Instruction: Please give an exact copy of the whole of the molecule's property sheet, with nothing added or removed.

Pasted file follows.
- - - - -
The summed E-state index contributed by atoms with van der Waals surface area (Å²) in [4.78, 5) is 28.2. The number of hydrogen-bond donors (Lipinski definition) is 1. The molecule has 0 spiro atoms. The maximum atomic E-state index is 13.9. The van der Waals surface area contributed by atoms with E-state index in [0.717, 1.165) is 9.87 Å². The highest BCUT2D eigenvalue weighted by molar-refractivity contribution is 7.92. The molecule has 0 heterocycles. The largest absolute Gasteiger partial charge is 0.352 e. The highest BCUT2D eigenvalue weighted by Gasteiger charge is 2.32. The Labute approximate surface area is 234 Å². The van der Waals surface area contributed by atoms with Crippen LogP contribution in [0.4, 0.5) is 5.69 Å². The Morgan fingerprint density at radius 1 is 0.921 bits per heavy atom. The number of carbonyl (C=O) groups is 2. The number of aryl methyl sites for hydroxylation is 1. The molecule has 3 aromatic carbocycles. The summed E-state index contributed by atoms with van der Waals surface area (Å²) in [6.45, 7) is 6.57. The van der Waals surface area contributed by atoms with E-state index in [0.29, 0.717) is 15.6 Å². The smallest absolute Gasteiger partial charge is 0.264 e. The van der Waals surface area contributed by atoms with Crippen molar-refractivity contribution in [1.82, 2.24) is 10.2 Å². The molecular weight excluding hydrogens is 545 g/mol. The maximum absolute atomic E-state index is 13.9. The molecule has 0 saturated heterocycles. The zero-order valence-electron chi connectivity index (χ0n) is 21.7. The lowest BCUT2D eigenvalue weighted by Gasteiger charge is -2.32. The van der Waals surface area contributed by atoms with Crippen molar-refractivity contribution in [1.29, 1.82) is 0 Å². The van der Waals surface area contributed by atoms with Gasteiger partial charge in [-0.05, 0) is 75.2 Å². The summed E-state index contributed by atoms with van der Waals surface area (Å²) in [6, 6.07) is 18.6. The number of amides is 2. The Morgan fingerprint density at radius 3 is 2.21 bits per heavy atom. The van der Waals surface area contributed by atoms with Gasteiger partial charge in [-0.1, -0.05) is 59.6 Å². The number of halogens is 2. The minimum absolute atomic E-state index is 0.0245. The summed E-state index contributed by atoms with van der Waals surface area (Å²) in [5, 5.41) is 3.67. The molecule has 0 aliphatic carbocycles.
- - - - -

The summed E-state index contributed by atoms with van der Waals surface area (Å²) in [4.78, 5) is 28.2. The number of hydrogen-bond donors (Lipinski definition) is 1. The molecule has 0 spiro atoms. The maximum atomic E-state index is 13.9. The van der Waals surface area contributed by atoms with E-state index in [0.717, 1.165) is 9.87 Å². The highest BCUT2D eigenvalue weighted by molar-refractivity contribution is 7.92. The molecule has 0 heterocycles. The largest absolute Gasteiger partial charge is 0.352 e. The highest BCUT2D eigenvalue weighted by Gasteiger charge is 2.32. The Labute approximate surface area is 234 Å². The van der Waals surface area contributed by atoms with Crippen LogP contribution in [0.4, 0.5) is 5.69 Å². The Morgan fingerprint density at radius 1 is 0.921 bits per heavy atom. The number of carbonyl (C=O) groups is 2. The number of aryl methyl sites for hydroxylation is 1. The molecule has 3 aromatic carbocycles. The summed E-state index contributed by atoms with van der Waals surface area (Å²) in [6.45, 7) is 6.57. The van der Waals surface area contributed by atoms with E-state index in [0.29, 0.717) is 15.6 Å². The smallest absolute Gasteiger partial charge is 0.264 e. The van der Waals surface area contributed by atoms with Crippen molar-refractivity contribution in [1.82, 2.24) is 10.2 Å². The molecular weight excluding hydrogens is 545 g/mol. The maximum absolute atomic E-state index is 13.9. The molecule has 0 saturated heterocycles. The zero-order valence-electron chi connectivity index (χ0n) is 21.7. The lowest BCUT2D eigenvalue weighted by Gasteiger charge is -2.32. The van der Waals surface area contributed by atoms with Crippen molar-refractivity contribution in [1.29, 1.82) is 0 Å². The van der Waals surface area contributed by atoms with Gasteiger partial charge in [-0.05, 0) is 75.2 Å². The summed E-state index contributed by atoms with van der Waals surface area (Å²) in [6, 6.07) is 18.6. The number of amides is 2. The Morgan fingerprint density at radius 3 is 2.21 bits per heavy atom. The van der Waals surface area contributed by atoms with Gasteiger partial charge in [-0.1, -0.05) is 59.6 Å². The number of halogens is 2. The minimum absolute atomic E-state index is 0.0245. The summed E-state index contributed by atoms with van der Waals surface area (Å²) in [5, 5.41) is 3.67. The molecule has 0 aliphatic carbocycles.